Crohn's and a Low FODMAP Diet

A low FODMAP diet is not a cure for Crohn’s but rather a short-term solution to decrease inflammation in the body, giving your gut bacteria time to correct any imbalances while simultaneously reducing bloating, cramping, gas and diarrhea often associated with a Crohn’s flare.

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What condition do you have?

Crohn's Disease Ulcerative Colitis

What is FODMAP?

Standing for Fermentable, Oligosaccharides, Disaccharides, Monosaccharides, Polyols; FODMAP are a long list of short chain carbohydrates and sugar alcohols that are poorly absorbed by the body, resulting in abdominal pain and bloating.

How to do it?

The diet itself lasts anywhere from 3-8 weeks. Beginning with a ‘reset’ period by eliminating all FODMAP foods until symptoms subside. Once you are symptom-free for a predetermined period of time (determined by your Dietician, typically 3 weeks), you begin by slowly reintroducing FODMAP foods one at a time back into your diet during the ‘rechallenge phase’ or ‘reintroduction phase’. For example, adding fructose back into your diet for a week, if no unpleasant symptoms occur, then you add in lactose the next week and so on. Once you’ve identified foods that cause your system to discomfort, you would work with a healthcare professional to create a diet that practices avoidance of these foods. Download our low FODMAP food guide here.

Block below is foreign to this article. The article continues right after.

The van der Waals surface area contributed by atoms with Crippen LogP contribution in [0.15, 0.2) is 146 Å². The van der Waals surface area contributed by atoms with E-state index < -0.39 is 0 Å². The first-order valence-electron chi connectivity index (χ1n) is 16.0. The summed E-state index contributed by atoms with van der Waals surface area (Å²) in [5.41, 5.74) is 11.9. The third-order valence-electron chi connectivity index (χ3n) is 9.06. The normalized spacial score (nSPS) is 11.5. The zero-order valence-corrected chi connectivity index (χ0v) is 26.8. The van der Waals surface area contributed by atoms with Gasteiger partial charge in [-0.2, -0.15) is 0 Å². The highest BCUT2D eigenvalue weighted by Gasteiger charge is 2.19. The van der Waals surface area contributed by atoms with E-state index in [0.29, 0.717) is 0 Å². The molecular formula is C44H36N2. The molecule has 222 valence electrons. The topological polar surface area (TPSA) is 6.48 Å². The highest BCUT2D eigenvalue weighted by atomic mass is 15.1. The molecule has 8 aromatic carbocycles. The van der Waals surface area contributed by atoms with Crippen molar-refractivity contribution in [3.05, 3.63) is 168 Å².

What Next?

Crohn’s and Ulcerative Colitis affect each person differently, thus diet changes will also affect people differently, what can be helpful for one may not be helpful for another. A new diet-based protein beverage treatment aspires to heal the intestinal walls of Crohn's patients and is now accepting participants. This new treatment is a supplement to your current Crohn’s medication. If you’re interested in reviewing your candidacy or hearing more about this treatment, fill out our quiz and schedule a call with our Care Team.

There are many ways to manage your Crohn’s and Ulcerative Colitis symptoms, being mindful of your diet may help in decreasing the discomfort you feel during a flare. Fore more information on managing your flare, follow our Prepare for your Next Flare: 7 Diet Tips.